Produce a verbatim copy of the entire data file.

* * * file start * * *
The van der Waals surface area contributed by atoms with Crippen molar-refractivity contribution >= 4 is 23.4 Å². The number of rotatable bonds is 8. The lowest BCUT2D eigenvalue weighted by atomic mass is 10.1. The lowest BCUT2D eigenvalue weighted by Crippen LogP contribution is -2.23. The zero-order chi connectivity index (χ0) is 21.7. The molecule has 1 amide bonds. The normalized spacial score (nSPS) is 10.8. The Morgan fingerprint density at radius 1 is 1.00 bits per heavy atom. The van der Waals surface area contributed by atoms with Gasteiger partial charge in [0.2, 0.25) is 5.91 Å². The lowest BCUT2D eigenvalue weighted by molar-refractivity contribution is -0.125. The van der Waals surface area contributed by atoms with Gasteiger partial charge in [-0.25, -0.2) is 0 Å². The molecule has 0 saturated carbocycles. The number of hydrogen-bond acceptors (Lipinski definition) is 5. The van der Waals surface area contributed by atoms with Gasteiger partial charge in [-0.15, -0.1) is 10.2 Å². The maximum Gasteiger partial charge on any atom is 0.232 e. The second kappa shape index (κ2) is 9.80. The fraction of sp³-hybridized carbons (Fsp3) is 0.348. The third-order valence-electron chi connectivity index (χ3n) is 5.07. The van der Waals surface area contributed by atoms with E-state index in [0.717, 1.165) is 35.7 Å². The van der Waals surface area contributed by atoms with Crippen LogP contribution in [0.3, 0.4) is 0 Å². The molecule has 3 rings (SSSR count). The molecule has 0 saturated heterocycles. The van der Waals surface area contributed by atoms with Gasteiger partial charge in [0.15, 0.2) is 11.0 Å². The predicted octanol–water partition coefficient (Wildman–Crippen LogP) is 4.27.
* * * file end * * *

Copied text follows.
The van der Waals surface area contributed by atoms with Crippen molar-refractivity contribution >= 4 is 23.4 Å². The number of rotatable bonds is 8. The lowest BCUT2D eigenvalue weighted by atomic mass is 10.1. The lowest BCUT2D eigenvalue weighted by Crippen LogP contribution is -2.23. The zero-order chi connectivity index (χ0) is 21.7. The molecule has 1 amide bonds. The normalized spacial score (nSPS) is 10.8. The Morgan fingerprint density at radius 1 is 1.00 bits per heavy atom. The van der Waals surface area contributed by atoms with Gasteiger partial charge in [0.2, 0.25) is 5.91 Å². The lowest BCUT2D eigenvalue weighted by molar-refractivity contribution is -0.125. The van der Waals surface area contributed by atoms with Gasteiger partial charge in [-0.25, -0.2) is 0 Å². The molecule has 0 saturated carbocycles. The number of hydrogen-bond acceptors (Lipinski definition) is 5. The van der Waals surface area contributed by atoms with Gasteiger partial charge in [-0.15, -0.1) is 10.2 Å². The maximum Gasteiger partial charge on any atom is 0.232 e. The second kappa shape index (κ2) is 9.80. The fraction of sp³-hybridized carbons (Fsp3) is 0.348. The third-order valence-electron chi connectivity index (χ3n) is 5.07. The van der Waals surface area contributed by atoms with E-state index in [0.717, 1.165) is 35.7 Å². The van der Waals surface area contributed by atoms with Crippen LogP contribution in [0.3, 0.4) is 0 Å². The molecule has 3 rings (SSSR count). The molecule has 0 saturated heterocycles. The van der Waals surface area contributed by atoms with Gasteiger partial charge in [0.15, 0.2) is 11.0 Å². The predicted octanol–water partition coefficient (Wildman–Crippen LogP) is 4.27.